US 'disappointed' by Turkey mosque move on Hagia Sophia

United States, disappointed, Turkey, decision, turn, Hagia Sophia, mosque
Muslims gather for evening prayers in front of the Hagia Sophia or Ayasofya, after a court decision that paves the way for it to be converted from a museum back into a mosque, in Istanbul, Turkey, July 10, 2020.

Washington, United States - President Erdogan on Friday declared Istanbul's Hagia Sophia open to Muslim worship following court ruling.



By AFP/Reuters

Published: Sun 12 Jul 2020, 1:09 AM

The United States said Friday it was "disappointed" by Turkey's decision to turn the Byzantine-era monument Hagia Sophia back into a mosque and urged equal access for all visitors.
"We are disappointed by the decision by the government of Turkey to change the status of the Hagia Sophia," State Department spokeswoman Morgan Ortagus said.
"We understand the Turkish government remains committed to maintaining access to the Hagia Sophia for all visitors, and look forward to hearing its plans for continued stewardship of the Hagia Sophia to ensure it remains accessible without impediment for all," she said.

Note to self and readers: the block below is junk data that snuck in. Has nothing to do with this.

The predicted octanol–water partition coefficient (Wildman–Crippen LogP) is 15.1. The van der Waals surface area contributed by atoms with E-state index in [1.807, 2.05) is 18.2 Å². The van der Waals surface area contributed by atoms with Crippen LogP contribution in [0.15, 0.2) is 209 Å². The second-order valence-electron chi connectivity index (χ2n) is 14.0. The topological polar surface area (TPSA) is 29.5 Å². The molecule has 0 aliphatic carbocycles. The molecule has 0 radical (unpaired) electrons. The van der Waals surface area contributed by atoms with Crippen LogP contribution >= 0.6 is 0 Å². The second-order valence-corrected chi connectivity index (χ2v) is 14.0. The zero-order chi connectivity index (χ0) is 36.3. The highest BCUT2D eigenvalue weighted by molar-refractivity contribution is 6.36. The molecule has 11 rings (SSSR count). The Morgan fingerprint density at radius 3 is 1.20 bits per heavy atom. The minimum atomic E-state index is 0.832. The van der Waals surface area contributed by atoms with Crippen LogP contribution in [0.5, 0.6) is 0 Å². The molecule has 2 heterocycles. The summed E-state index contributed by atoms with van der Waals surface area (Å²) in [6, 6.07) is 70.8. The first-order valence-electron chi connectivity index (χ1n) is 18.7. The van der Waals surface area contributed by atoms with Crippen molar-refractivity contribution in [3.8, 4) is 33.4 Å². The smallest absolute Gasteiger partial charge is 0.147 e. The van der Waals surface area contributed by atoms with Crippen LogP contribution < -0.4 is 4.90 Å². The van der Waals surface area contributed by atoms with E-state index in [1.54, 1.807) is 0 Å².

Turkish President Recep Tayyip Erdogan, who has chipped away at the Muslim-majority country's secularism, announced Muslim prayers on July 24 at the UNESCO World Heritage site.
A magnet for tourists worldwide, the Hagia Sophia was first constructed as a cathedral in the Christian Byzantine Empire but was converted into a mosque after the Ottoman conquest of Constantinople in 1453. 
Erdogan's announcement came after the cancellation of a decision under modern Turkey's secularizing founder Mustafa Kemal Ataturk to preserve the church-turned-mosque as a museum.
Erdogan went ahead despite an open appeal to the NATO ally by US Secretary of State Mike Pompeo, an evangelical Christian who frequently speaks about religious freedom.
In a statement last week, Pompeo called the museum status an "exemplar" of Turkey's "commitment to respect the faith traditions and diverse history" of the country and said a change risked "diminishing the legacy of this remarkable building."


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